Joseph LeRoy Sr. bought out the Stephenson brothers and Mr. Brown the next year (1872) and operated the Dunlap House strictly as a hotel. His son, Joseph Jr., assumed ownership after his father’s death and ran the hotel for the next decade (1881). According to the Marinette Eagle-Star, P.R. Green, father of Col. W.P. Green of the local National Guard unit, arrived in town from Green Bay and worked out a lease deal to operate the hotel. The senior Green later retired from the business and the hotel was leased to a string of other business people.

During its hey day, the Dunlap House was the face of local lodging, conventions, political rallies and other uses. Some notable personalities signed the hotel register during its 25-plus years of serving the public. Some of the guests included Robert T. Lincoln, Samuel J. Tilden, Jay Gould who was well-known in the fledgling railroad industry, General Phil Sheridan who led troops in the Civil War, governors from Michigan and Wisconsin, U.S. congressmen and U.S. senators.

While the historic Dunlap House had been the No. 1 stopping place for businessmen visiting the community during the logging boom, Marinette had grown from town government to become a chartered city (1879). The city was lacking for a hotel to satisfy a growing population and the tastes of businessmen coming here to build their portfolios.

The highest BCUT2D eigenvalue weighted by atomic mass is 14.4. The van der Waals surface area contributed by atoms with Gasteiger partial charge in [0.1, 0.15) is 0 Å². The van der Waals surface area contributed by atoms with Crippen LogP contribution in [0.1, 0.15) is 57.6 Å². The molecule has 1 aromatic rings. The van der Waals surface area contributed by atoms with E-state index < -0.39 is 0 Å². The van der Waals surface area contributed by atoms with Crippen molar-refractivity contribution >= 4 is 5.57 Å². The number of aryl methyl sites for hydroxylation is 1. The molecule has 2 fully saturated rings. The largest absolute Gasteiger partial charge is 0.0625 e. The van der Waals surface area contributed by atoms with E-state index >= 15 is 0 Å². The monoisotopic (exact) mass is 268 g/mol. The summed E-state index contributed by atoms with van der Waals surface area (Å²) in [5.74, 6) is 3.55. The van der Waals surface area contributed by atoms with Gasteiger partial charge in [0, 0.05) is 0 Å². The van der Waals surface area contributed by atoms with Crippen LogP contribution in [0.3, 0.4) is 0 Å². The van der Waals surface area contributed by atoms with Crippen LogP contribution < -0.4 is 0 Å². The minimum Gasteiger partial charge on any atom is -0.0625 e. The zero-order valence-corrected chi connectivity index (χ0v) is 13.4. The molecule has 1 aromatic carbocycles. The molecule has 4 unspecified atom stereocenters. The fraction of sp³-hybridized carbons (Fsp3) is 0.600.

Three years into the final decade of the 19th century, a group of citizens created the Marinette Hotel Company and established a $100,000 investment fund to buy property for the purpose of erecting a modern hotel. The year was 1893 and the fund was a substantial figure for the age. Investors decided the location of the Dunlap House was an ideal piece of land to build a new hotel at the edge of a bridge connecting Marinette and Menominee. Their savvy business intellect have proven them to be right for more than a century.

The Dunlap House property included the hotel and an adjacent residence owned by Joseph LeRoy, who at one time was one of the hotel owners. The transaction was headed by J. Murray Andrew. His first act was to move the three-story hotel across Dunlap Square to property which today occupies a convenience sotre and gas station. Moving houses and retail buildings by rugged teams of horses was a common practice years ago.

The Dunlap House was extensively remodeled. Lynn White and his unidentified brother leased the hotel and renamed it “Queen City Hotel.” It also went by the name of “White’s Hotel and Cafe.” The waypost for the town/city since 1867 had a couple of other owners, including the Charles Cook family of Menominee, until it was sold to the Standard Oil Company. Meanwhile, the LeRoy dwelling was moved to a lot on Stephenson Street.

Hotel Marinette was completed in the summer of 1895 and opened for business Aug. 8, 1895. Lant Wood, who operated a hotel in Ripon, Wis., owned the newly constructed local hotel.

The hotel was considered to be a plush caravansary and its reputation was spread far and wide by the traveling public. Area patrons enjoyed the 75-cent Sunday dinners in the smartly decorated dining room. Dana’s Orchestra, prime musicians of the times, played during the dinners, adding sparkle to the cozy setting.

Wood ran Hotel Marinette until his retirement in 1906. The history of the famous hotel has been covered in this space in previous columns.